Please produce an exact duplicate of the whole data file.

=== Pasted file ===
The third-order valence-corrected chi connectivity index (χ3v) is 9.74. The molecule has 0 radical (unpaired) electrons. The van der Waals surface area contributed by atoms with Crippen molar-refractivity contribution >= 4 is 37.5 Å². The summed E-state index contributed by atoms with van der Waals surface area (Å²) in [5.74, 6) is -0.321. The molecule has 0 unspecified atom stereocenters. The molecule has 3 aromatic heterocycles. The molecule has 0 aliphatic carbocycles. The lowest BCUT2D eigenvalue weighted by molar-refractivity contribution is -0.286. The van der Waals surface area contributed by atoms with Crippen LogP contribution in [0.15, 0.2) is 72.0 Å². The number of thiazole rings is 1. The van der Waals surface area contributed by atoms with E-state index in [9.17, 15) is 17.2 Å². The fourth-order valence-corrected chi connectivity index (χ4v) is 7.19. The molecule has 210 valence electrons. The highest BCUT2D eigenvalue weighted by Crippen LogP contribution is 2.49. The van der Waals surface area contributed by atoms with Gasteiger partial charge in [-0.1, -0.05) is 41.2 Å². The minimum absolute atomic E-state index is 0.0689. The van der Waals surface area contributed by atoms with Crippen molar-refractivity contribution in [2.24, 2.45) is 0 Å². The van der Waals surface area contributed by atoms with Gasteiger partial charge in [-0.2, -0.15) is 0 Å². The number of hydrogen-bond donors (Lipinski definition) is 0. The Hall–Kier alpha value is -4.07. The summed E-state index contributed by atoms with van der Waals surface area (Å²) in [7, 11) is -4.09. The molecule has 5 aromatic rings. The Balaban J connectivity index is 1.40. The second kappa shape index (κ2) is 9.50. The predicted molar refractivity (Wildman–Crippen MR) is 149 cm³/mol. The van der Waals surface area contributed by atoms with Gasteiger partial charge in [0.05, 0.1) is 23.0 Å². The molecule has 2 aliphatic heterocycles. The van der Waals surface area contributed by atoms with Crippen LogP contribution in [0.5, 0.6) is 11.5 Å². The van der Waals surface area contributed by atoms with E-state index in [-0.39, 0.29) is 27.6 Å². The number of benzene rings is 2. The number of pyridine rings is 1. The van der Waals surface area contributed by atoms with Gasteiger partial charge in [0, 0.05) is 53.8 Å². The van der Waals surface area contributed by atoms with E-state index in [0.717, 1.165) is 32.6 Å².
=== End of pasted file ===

The third-order valence-corrected chi connectivity index (χ3v) is 9.74. The molecule has 0 radical (unpaired) electrons. The van der Waals surface area contributed by atoms with Crippen molar-refractivity contribution >= 4 is 37.5 Å². The summed E-state index contributed by atoms with van der Waals surface area (Å²) in [5.74, 6) is -0.321. The molecule has 0 unspecified atom stereocenters. The molecule has 3 aromatic heterocycles. The molecule has 0 aliphatic carbocycles. The lowest BCUT2D eigenvalue weighted by molar-refractivity contribution is -0.286. The van der Waals surface area contributed by atoms with Crippen LogP contribution in [0.15, 0.2) is 72.0 Å². The number of thiazole rings is 1. The van der Waals surface area contributed by atoms with E-state index in [9.17, 15) is 17.2 Å². The fourth-order valence-corrected chi connectivity index (χ4v) is 7.19. The molecule has 210 valence electrons. The highest BCUT2D eigenvalue weighted by Crippen LogP contribution is 2.49. The van der Waals surface area contributed by atoms with Gasteiger partial charge in [-0.1, -0.05) is 41.2 Å². The minimum absolute atomic E-state index is 0.0689. The van der Waals surface area contributed by atoms with Crippen molar-refractivity contribution in [2.24, 2.45) is 0 Å². The van der Waals surface area contributed by atoms with Gasteiger partial charge in [-0.2, -0.15) is 0 Å². The number of hydrogen-bond donors (Lipinski definition) is 0. The Hall–Kier alpha value is -4.07. The summed E-state index contributed by atoms with van der Waals surface area (Å²) in [7, 11) is -4.09. The molecule has 5 aromatic rings. The Balaban J connectivity index is 1.40. The second kappa shape index (κ2) is 9.50. The predicted molar refractivity (Wildman–Crippen MR) is 149 cm³/mol. The van der Waals surface area contributed by atoms with Gasteiger partial charge in [0.05, 0.1) is 23.0 Å². The molecule has 2 aliphatic heterocycles. The van der Waals surface area contributed by atoms with Crippen LogP contribution in [0.5, 0.6) is 11.5 Å². The van der Waals surface area contributed by atoms with E-state index in [-0.39, 0.29) is 27.6 Å². The number of benzene rings is 2. The number of pyridine rings is 1. The van der Waals surface area contributed by atoms with Gasteiger partial charge in [0, 0.05) is 53.8 Å². The van der Waals surface area contributed by atoms with E-state index in [0.717, 1.165) is 32.6 Å².